Before marriage, I was seemingly healthy. It was obvious to me that stress played a huge part in my overall health when within a couple of days of my wedding day, I was physically sick. We all just chalked it up to “wedding day stress” and I was better for the honeymoon weeks later.
It wasn’t until I became pregnant, that I felt the effects of constant stress on my body. I was so physically sick that I was hospitalized for dehydration and hyperemesis gravidarum. But it wasn’t the pregnancy that was causing all the stress, it was the other woman that was invited into my marriage.
Whether chronic illness takes a toll on an already abusive marriage or if the illness was caused by a stressful environment, we need to take a serious look at this connection.
Although I’ve been unable to find the actual statistics, I’ve read in countless places that in marriages where one partner is chronically ill, the marriage ends 75% of the time. That may seem very high but from what I’ve seen that is pretty accurate.
Women who have experienced domestic violence are up to 2x more likely to suffer from chronic conditions like headaches and depression. (Source)
During my divorce, I was in many abuse and divorce groups on Facebook. At the time, these were the only people I knew that were going through a divorce for similar reasons to mine. Several times in these groups someone would ask how many women were healthy before marriage but left living with an autoimmune disorder, asthma, migraines, fibromyalgia, or other chronic disorders. That thread would usually be the busiest thread in the entire group with hundreds of responses to the initial question.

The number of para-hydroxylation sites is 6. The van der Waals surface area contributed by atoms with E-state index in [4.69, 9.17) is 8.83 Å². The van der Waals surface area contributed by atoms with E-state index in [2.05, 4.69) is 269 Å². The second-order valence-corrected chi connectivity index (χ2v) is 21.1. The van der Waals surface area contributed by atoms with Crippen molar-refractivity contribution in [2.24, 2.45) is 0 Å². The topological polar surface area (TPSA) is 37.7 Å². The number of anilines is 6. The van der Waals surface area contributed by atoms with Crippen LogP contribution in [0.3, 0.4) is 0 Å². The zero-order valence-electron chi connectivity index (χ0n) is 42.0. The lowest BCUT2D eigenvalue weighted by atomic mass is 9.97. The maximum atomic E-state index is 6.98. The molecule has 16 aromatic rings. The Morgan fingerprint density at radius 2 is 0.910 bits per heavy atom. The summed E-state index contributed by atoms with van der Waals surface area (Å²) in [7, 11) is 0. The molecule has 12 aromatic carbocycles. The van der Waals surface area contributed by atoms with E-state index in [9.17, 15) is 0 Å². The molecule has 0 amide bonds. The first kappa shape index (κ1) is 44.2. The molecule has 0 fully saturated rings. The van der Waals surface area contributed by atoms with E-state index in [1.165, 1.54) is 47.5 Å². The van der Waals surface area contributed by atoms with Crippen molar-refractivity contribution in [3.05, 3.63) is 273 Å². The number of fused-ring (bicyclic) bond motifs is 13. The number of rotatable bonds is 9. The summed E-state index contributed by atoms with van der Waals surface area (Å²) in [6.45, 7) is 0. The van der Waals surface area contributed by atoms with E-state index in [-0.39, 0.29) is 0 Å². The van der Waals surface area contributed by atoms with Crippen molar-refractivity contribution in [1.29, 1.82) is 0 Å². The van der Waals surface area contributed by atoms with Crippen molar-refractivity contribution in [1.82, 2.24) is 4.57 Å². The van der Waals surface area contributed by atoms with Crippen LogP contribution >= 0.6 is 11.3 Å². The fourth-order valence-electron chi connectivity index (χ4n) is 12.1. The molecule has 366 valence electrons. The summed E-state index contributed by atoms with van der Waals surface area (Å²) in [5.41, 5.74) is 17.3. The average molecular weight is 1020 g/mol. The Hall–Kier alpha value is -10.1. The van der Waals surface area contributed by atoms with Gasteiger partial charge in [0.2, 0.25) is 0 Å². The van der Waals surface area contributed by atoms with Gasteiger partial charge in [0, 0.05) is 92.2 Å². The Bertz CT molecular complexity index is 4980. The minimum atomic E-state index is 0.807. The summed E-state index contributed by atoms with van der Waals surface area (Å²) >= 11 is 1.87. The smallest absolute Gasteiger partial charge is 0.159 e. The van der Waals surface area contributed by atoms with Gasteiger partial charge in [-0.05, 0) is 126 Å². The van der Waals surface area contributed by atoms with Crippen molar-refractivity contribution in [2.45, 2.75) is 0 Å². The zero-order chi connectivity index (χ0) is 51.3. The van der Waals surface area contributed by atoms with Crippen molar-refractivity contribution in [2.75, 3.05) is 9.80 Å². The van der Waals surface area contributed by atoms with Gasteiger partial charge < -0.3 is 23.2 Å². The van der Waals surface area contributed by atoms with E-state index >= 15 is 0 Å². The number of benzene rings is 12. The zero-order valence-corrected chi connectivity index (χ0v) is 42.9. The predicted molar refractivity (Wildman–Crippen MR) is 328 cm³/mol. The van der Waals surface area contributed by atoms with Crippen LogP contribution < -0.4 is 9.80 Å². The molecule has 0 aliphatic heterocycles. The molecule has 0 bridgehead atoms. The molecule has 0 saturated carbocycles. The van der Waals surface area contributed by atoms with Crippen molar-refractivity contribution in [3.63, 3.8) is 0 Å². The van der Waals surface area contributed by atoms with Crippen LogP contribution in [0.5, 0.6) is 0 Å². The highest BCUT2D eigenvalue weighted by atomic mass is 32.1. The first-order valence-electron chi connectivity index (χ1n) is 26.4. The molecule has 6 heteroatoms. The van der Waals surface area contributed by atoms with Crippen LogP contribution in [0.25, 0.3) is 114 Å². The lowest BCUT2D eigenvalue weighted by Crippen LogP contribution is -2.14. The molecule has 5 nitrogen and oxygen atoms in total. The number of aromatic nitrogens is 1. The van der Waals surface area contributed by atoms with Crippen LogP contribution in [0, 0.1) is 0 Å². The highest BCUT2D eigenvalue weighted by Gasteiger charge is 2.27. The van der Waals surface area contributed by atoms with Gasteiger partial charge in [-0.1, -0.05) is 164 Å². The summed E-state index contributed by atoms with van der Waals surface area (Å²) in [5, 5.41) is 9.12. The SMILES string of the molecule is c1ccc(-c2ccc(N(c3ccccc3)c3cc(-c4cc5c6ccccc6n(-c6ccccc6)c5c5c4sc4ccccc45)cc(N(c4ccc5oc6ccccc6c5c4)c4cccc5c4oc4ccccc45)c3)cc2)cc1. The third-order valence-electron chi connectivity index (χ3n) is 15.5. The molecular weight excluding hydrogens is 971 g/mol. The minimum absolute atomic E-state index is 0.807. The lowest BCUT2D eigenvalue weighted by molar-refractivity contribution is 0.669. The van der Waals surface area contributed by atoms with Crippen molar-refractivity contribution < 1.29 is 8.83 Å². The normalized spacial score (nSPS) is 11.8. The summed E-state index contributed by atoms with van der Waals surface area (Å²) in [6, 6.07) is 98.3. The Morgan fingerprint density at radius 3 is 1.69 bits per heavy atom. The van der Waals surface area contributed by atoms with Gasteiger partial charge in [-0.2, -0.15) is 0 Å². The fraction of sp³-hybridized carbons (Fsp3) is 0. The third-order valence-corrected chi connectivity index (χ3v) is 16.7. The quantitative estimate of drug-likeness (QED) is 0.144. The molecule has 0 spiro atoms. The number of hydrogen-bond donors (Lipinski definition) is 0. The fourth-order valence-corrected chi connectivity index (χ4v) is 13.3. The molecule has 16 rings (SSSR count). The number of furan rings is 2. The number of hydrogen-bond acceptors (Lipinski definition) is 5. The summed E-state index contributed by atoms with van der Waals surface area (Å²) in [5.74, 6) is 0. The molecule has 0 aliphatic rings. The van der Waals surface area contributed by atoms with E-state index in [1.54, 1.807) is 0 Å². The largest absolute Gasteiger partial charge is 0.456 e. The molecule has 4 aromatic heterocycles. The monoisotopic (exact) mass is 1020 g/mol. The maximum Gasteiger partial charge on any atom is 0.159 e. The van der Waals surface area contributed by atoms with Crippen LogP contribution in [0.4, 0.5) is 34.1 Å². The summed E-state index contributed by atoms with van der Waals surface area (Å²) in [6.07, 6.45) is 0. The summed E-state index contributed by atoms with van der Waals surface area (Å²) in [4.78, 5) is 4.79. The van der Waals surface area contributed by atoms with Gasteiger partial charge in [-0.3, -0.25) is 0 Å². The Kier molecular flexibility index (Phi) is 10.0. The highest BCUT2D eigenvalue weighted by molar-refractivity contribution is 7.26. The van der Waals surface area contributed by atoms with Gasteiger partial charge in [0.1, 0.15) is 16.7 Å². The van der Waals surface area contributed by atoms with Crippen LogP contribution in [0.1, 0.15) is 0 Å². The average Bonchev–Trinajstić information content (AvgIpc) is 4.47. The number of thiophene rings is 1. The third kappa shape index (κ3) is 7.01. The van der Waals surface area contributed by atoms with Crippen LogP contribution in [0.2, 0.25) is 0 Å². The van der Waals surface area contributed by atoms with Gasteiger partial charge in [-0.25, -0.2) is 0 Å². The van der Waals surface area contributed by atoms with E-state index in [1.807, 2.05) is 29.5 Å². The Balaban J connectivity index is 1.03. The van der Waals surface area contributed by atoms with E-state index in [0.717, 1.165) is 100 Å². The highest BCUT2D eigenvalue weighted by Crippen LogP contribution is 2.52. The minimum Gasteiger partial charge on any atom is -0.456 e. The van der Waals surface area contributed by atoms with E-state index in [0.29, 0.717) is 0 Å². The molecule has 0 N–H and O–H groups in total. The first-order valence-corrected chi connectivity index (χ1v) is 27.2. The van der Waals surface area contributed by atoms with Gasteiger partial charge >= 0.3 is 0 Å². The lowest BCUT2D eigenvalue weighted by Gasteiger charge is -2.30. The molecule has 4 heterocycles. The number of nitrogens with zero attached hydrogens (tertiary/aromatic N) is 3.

81% of women who said they have experienced domestic violence have a chronic health condition. (Source)
There have been lots of studies on the effects of abuse on the victim in a marriage. Just do a quick search of “domestic violence chronic illness.” I included some of the scholarly research, found in clinical publications, in my final presentation for my bachelor’s degree a few years ago.
Genetics, Environmental Causes, or Both?
The body wasn’t designed to withstand so much stress. That’s why we experience physical pain when faced with emotional pain, even in a normal divorce. Add in abuse (physical, emotional, psychological, financial, or sexual)… and that’s a cocktail for chronic illness.
When faced with a physical or psychological threat, your body reacts with a “fight or flight” reaction to enable you to fight back or run away from the danger with cortisol hormones. While these hormones help in the short-term, they can hurt your body when produced for longer periods. For example, since cortisol affects blood sugar and heart rate, chronic stress is linked to gastrointestinal conditions, hypertension, stroke, and heart disease.
Another possible explanation is telomeres, the caps on the end of our DNA that become shorter as we age. Several studies have found that people who are under chronic stress tend to lose the length of their telomeres more rapidly, meaning the stress is permanently aging cells. This suggests a possible explanation for why women under the stress of abusive relationship may suffer diseases like arthritis that typically affect women who are much older. (Source)
I was born with a couple of genetic disorders. My doctors said that if my life had been less stressful I may not have ever experienced any symptoms of these disorders. Many people live their entire life with a brain herniation and never know it. I wasn’t one of them.